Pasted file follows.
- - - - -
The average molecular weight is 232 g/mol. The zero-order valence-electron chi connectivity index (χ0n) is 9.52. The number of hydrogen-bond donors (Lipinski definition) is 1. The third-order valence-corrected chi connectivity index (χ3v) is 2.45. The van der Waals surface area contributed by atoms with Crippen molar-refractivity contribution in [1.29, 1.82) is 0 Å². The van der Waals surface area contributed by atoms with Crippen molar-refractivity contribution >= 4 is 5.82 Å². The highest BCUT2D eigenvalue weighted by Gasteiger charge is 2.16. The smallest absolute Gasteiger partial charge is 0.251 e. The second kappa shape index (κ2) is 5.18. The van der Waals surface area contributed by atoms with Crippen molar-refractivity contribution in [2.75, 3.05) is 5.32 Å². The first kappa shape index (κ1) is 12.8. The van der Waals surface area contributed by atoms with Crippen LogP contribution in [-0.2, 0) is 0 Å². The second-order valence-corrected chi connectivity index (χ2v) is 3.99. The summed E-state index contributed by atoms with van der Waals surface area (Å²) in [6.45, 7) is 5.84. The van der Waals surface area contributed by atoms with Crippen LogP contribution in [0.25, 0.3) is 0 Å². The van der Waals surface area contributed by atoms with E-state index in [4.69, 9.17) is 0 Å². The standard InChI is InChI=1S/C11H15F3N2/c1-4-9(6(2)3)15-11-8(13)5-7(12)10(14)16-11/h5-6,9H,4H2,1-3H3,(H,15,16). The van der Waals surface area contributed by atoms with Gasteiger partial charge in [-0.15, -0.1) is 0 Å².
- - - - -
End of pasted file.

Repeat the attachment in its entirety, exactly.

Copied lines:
The average molecular weight is 232 g/mol. The zero-order valence-electron chi connectivity index (χ0n) is 9.52. The number of hydrogen-bond donors (Lipinski definition) is 1. The third-order valence-corrected chi connectivity index (χ3v) is 2.45. The van der Waals surface area contributed by atoms with Crippen molar-refractivity contribution in [1.29, 1.82) is 0 Å². The van der Waals surface area contributed by atoms with Crippen molar-refractivity contribution >= 4 is 5.82 Å². The highest BCUT2D eigenvalue weighted by Gasteiger charge is 2.16. The smallest absolute Gasteiger partial charge is 0.251 e. The second kappa shape index (κ2) is 5.18. The van der Waals surface area contributed by atoms with Crippen molar-refractivity contribution in [2.75, 3.05) is 5.32 Å². The first kappa shape index (κ1) is 12.8. The van der Waals surface area contributed by atoms with Crippen LogP contribution in [-0.2, 0) is 0 Å². The second-order valence-corrected chi connectivity index (χ2v) is 3.99. The summed E-state index contributed by atoms with van der Waals surface area (Å²) in [6.45, 7) is 5.84. The van der Waals surface area contributed by atoms with Crippen LogP contribution in [0.25, 0.3) is 0 Å². The van der Waals surface area contributed by atoms with E-state index in [4.69, 9.17) is 0 Å². The standard InChI is InChI=1S/C11H15F3N2/c1-4-9(6(2)3)15-11-8(13)5-7(12)10(14)16-11/h5-6,9H,4H2,1-3H3,(H,15,16). The van der Waals surface area contributed by atoms with Gasteiger partial charge in [-0.15, -0.1) is 0 Å².